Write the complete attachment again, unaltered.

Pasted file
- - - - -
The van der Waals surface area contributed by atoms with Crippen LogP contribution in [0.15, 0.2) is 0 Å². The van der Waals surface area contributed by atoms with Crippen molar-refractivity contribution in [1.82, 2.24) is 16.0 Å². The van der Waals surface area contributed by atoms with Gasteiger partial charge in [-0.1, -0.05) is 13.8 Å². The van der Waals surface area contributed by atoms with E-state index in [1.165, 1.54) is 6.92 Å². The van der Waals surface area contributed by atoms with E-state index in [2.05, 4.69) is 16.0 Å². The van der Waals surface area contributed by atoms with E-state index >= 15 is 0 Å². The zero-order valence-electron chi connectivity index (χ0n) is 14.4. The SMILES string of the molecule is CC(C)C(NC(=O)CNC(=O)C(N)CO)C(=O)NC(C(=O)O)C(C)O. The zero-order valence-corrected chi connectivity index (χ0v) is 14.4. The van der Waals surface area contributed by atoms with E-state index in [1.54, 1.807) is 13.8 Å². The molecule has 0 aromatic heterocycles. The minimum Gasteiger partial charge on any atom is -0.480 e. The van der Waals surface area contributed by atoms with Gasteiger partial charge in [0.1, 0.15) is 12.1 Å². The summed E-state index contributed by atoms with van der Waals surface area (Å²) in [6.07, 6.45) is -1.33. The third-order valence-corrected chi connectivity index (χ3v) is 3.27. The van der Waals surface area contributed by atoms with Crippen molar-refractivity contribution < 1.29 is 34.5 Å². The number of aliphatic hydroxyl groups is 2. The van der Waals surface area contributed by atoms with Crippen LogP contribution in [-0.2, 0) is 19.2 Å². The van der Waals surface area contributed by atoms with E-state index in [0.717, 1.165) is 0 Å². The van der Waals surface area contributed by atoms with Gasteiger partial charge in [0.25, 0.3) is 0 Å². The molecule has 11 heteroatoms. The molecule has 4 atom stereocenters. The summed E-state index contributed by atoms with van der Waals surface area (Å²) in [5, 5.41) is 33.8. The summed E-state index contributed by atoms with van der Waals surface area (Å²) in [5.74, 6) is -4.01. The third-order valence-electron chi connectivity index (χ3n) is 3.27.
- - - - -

The van der Waals surface area contributed by atoms with Crippen LogP contribution in [0.15, 0.2) is 0 Å². The van der Waals surface area contributed by atoms with Crippen molar-refractivity contribution in [1.82, 2.24) is 16.0 Å². The van der Waals surface area contributed by atoms with Gasteiger partial charge in [-0.1, -0.05) is 13.8 Å². The van der Waals surface area contributed by atoms with E-state index in [1.165, 1.54) is 6.92 Å². The van der Waals surface area contributed by atoms with E-state index in [2.05, 4.69) is 16.0 Å². The van der Waals surface area contributed by atoms with E-state index >= 15 is 0 Å². The zero-order valence-electron chi connectivity index (χ0n) is 14.4. The SMILES string of the molecule is CC(C)C(NC(=O)CNC(=O)C(N)CO)C(=O)NC(C(=O)O)C(C)O. The zero-order valence-corrected chi connectivity index (χ0v) is 14.4. The van der Waals surface area contributed by atoms with E-state index in [1.54, 1.807) is 13.8 Å². The molecule has 0 aromatic heterocycles. The minimum Gasteiger partial charge on any atom is -0.480 e. The van der Waals surface area contributed by atoms with Gasteiger partial charge in [0.1, 0.15) is 12.1 Å². The summed E-state index contributed by atoms with van der Waals surface area (Å²) in [6.07, 6.45) is -1.33. The third-order valence-corrected chi connectivity index (χ3v) is 3.27. The van der Waals surface area contributed by atoms with Crippen molar-refractivity contribution < 1.29 is 34.5 Å². The number of aliphatic hydroxyl groups is 2. The van der Waals surface area contributed by atoms with Crippen LogP contribution in [-0.2, 0) is 19.2 Å². The van der Waals surface area contributed by atoms with E-state index in [0.717, 1.165) is 0 Å². The van der Waals surface area contributed by atoms with Gasteiger partial charge in [0.25, 0.3) is 0 Å². The molecule has 11 heteroatoms. The molecule has 4 atom stereocenters. The summed E-state index contributed by atoms with van der Waals surface area (Å²) in [5, 5.41) is 33.8. The summed E-state index contributed by atoms with van der Waals surface area (Å²) in [5.74, 6) is -4.01. The third-order valence-electron chi connectivity index (χ3n) is 3.27.